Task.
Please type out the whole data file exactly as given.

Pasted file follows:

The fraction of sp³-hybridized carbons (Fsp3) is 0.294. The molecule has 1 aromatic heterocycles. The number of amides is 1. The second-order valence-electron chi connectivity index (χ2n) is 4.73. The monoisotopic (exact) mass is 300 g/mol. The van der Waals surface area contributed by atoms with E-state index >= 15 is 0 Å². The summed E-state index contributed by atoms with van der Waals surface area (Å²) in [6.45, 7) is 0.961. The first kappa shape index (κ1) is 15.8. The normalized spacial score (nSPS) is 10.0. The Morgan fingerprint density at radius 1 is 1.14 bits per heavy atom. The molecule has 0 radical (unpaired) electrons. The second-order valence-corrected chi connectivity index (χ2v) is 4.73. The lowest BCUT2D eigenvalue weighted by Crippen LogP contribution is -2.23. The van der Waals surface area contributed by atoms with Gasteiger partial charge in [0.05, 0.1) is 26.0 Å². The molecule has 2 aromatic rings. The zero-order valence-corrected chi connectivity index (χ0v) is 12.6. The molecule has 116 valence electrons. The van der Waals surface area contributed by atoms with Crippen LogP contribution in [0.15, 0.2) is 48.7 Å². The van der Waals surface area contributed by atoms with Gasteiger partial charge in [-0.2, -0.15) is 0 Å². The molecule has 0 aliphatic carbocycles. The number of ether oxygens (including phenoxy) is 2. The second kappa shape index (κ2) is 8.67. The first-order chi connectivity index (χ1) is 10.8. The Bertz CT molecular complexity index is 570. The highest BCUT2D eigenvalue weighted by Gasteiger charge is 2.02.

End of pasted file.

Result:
The fraction of sp³-hybridized carbons (Fsp3) is 0.294. The molecule has 1 aromatic heterocycles. The number of amides is 1. The second-order valence-electron chi connectivity index (χ2n) is 4.73. The monoisotopic (exact) mass is 300 g/mol. The van der Waals surface area contributed by atoms with E-state index >= 15 is 0 Å². The summed E-state index contributed by atoms with van der Waals surface area (Å²) in [6.45, 7) is 0.961. The first kappa shape index (κ1) is 15.8. The normalized spacial score (nSPS) is 10.0. The Morgan fingerprint density at radius 1 is 1.14 bits per heavy atom. The molecule has 0 radical (unpaired) electrons. The second-order valence-corrected chi connectivity index (χ2v) is 4.73. The lowest BCUT2D eigenvalue weighted by Crippen LogP contribution is -2.23. The van der Waals surface area contributed by atoms with Gasteiger partial charge in [0.05, 0.1) is 26.0 Å². The molecule has 2 aromatic rings. The zero-order valence-corrected chi connectivity index (χ0v) is 12.6. The molecule has 116 valence electrons. The van der Waals surface area contributed by atoms with Crippen LogP contribution in [0.15, 0.2) is 48.7 Å². The van der Waals surface area contributed by atoms with Gasteiger partial charge in [-0.2, -0.15) is 0 Å². The molecule has 0 aliphatic carbocycles. The number of ether oxygens (including phenoxy) is 2. The second kappa shape index (κ2) is 8.67. The first-order chi connectivity index (χ1) is 10.8. The Bertz CT molecular complexity index is 570. The highest BCUT2D eigenvalue weighted by Gasteiger charge is 2.02.